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International Journal of Endocrinology
Volume 2014, Article ID 142468, 6 pages
http://dx.doi.org/10.1155/2014/142468
Research Article

The Association between 25-Hydroxyvitamin D and Hemoglobin A1c Levels in Patients with Type 2 Diabetes and Stage 1–5 Chronic Kidney Disease

1Department of Endocrinology and Nutrition, University Hospital of Amiens, 80054 Amiens, France
2INSERM Unit 1088, Jules Verne University of Picardie, 80037 Amiens, France
3Bone Biology and Endocrine Division, University Hospital of Amiens, 80054 Amiens, France
4Clinical Research Center, University Hospital of Amiens, 80054 Amiens, France
5Department of Clinical Nephrology, University Hospital of Amiens, 80054 Amiens, France

Received 28 May 2014; Revised 18 July 2014; Accepted 14 August 2014; Published 27 August 2014

Academic Editor: Andreas Tomaschitz

Copyright © 2014 Farshad Kajbaf et al. This is an open access article distributed under the Creative Commons Attribution License, which permits unrestricted use, distribution, and reproduction in any medium, provided the original work is properly cited.

Abstract

Aim. To examine the relationship between plasma 25-hydroxyvitamin D (25(OH)D) levels and blood hemoglobin A1c (HbA1c) levels in diabetic patients at various stages of chronic kidney disease (CKD). Methods. We screened for data collected between 2003 and 2012. The correlation between 25(OH)D and HbA1c levels was studied in patients categorized according to the severity of CKD and their vitamin D status. A multivariate linear regression model was used to determine whether 25(OH)D and HbA1c levels were independently associated after adjustment for a number of covariates (including erythrocyte metformin levels). Results. We identified 542 reports from 245 patients. The mean HbA1c value was % in vitamin D sufficiency, % in insufficiency, and % in deficiency (). There was a negative correlation between 25(OH)D and HbA1c levels for the population as a whole (, ) and in the CKD severity subgroups (, and , for CKD stages 1–3 and 4-5, resp.). In the multivariate analysis, the 25(OH)D level was the only factor associated with HbA1c (). Conclusion. 25(OH)D levels were negatively correlated with HbA1c levels independently of study covariates.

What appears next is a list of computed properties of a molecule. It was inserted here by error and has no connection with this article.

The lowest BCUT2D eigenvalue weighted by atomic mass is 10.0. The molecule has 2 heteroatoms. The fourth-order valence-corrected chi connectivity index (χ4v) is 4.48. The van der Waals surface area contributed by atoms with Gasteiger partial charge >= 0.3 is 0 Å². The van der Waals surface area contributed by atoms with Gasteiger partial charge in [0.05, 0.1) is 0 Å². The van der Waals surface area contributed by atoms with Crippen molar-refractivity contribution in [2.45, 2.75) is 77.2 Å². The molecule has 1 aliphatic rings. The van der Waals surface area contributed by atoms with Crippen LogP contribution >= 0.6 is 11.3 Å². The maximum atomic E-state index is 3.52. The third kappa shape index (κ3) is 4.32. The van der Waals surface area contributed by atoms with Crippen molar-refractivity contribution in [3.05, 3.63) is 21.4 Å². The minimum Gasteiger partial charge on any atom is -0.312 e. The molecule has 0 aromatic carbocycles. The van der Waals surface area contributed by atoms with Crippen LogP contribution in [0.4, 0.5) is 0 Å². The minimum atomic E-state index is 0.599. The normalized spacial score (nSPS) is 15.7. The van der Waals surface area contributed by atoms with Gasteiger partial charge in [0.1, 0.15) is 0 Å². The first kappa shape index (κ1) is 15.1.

1. Introduction

In addition to the pivotal role of vitamin D in calcium/phosphorus homeostasis and bone physiology [1, 2], several lines of evidence suggest that vitamin D status may also have a significant role in glucose homeostasis in general [3] and on pathophysiology and progression of metabolic syndrome and Type 2 diabetes in particular [4]. Studies in animals and humans suggest that vitamin D affects insulin secretion and tyrosine phosphorylation of the insulin receptor [3]. Low levels of serum 25-hydroxyvitamin D (25(OH)D) were associated with surrogate measures of insulin resistance, major adverse cardiovascular events, cancers, and all-cause mortality, at least in subjects with metabolic syndrome [5]. Conversely, elevated 25(OH)D levels were associated with a lower risk of incident diabetes [6, 7]. Moreover, it has been reported that most patients with Type 2 diabetes have low 25(OH)D levels and that hemoglobin A1c (HbA1c) levels are negatively correlated with vitamin D status [8].